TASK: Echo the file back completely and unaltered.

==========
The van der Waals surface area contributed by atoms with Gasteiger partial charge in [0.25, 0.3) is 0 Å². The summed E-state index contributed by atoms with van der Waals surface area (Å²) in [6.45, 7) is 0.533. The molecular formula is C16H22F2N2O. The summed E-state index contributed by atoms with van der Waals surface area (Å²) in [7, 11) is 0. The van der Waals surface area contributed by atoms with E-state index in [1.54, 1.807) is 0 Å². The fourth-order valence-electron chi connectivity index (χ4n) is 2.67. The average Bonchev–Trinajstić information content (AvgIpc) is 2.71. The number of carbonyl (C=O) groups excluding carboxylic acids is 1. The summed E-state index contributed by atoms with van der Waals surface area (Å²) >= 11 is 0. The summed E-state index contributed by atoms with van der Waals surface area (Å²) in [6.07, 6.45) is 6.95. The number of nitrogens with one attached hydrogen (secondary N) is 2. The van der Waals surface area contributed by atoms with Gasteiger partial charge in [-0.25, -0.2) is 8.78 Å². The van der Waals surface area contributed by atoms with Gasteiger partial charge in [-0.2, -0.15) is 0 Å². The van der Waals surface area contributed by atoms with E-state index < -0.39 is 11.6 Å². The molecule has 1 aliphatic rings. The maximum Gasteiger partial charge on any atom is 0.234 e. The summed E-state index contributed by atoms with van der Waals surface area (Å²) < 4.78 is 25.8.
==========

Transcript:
The van der Waals surface area contributed by atoms with Gasteiger partial charge in [0.25, 0.3) is 0 Å². The summed E-state index contributed by atoms with van der Waals surface area (Å²) in [6.45, 7) is 0.533. The molecular formula is C16H22F2N2O. The summed E-state index contributed by atoms with van der Waals surface area (Å²) in [7, 11) is 0. The van der Waals surface area contributed by atoms with E-state index in [1.54, 1.807) is 0 Å². The fourth-order valence-electron chi connectivity index (χ4n) is 2.67. The average Bonchev–Trinajstić information content (AvgIpc) is 2.71. The number of carbonyl (C=O) groups excluding carboxylic acids is 1. The summed E-state index contributed by atoms with van der Waals surface area (Å²) >= 11 is 0. The summed E-state index contributed by atoms with van der Waals surface area (Å²) in [6.07, 6.45) is 6.95. The number of nitrogens with one attached hydrogen (secondary N) is 2. The van der Waals surface area contributed by atoms with Gasteiger partial charge in [-0.25, -0.2) is 8.78 Å². The van der Waals surface area contributed by atoms with Gasteiger partial charge in [-0.2, -0.15) is 0 Å². The van der Waals surface area contributed by atoms with E-state index < -0.39 is 11.6 Å². The molecule has 1 aliphatic rings. The maximum Gasteiger partial charge on any atom is 0.234 e. The summed E-state index contributed by atoms with van der Waals surface area (Å²) < 4.78 is 25.8.